How Is Sea Salt Extracted From Sea Water?

Updated November 21, 2016

Sea salt has become increasingly popular of late. There are several different methods used to extract salt from the sea including desalination and evaporation, but for most commercial sea salt manufacturers, evaporation is the preferred method of extraction as it is more cost-effective and natural.

Sea Salts Today

Today's eco-friendly marketplace has given rise to the popularity of sea salts as an alternative to mined salt. Since mined salts use more resources and use additives, sea salt has become easier to find in many supermarkets as an alternative to mined salts. It is considered to be the "organic" choice for most health-conscious eaters.


Many sea salt makers use simple evaporation to make their sea salt. In Hawaii, salt water is put through special filters and set under solar heat to dry leaving behind the salt. Many salt harvesters employ the use of greenhouses in which large flat tanks of water are left to evaporate leaving behind the salt crystals which are then scraped and packaged for sale.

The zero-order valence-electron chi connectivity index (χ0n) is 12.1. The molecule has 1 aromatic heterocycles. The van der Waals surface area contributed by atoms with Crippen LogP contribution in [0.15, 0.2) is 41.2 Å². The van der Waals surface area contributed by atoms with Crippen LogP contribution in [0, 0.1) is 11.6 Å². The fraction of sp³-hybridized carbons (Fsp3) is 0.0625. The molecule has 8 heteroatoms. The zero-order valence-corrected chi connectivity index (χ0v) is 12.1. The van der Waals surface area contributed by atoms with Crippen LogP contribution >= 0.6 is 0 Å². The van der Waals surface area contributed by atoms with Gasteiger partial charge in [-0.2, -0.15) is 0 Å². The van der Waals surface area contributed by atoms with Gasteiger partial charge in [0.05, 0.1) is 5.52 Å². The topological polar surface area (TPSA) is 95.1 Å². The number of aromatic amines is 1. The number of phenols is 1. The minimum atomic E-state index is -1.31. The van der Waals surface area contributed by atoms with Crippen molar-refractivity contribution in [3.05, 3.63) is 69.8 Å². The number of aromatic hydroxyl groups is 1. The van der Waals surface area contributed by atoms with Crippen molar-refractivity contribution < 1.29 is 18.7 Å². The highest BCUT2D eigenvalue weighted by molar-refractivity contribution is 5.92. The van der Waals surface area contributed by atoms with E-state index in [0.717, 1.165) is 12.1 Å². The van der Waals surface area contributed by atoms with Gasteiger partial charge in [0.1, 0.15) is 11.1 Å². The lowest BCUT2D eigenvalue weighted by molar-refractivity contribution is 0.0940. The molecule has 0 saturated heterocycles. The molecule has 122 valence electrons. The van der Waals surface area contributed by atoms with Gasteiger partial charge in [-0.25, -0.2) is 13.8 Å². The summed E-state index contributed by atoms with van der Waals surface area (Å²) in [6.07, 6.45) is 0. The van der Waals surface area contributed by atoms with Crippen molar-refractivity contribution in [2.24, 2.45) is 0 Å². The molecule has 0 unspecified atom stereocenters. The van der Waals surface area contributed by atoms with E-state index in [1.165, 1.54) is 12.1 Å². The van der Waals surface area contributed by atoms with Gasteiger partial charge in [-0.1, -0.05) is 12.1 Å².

Desalination is not a source of sea salts. Desalinated water uses brackish water--part seawater and part freshwater--and separates fresh water from the brackish and returns the brine to the sea. It is not cost effective to harvest desalinated salt from the desalination process. Desalination can produce Epsom salt for use in medicines, but not for culinary purposes.

Do-It-Yourself Sea Salt

Sea salt can be made right in your home -- if you have access to seawater. Take a gallon of seawater and cook it down on the stove or fill a shallow baking pan with it and allow it to evaporate on the stove. The crystals that are left behind will be your sea salt. Scrape them together and use a salt mill to make them easy to sprinkle on your meals.

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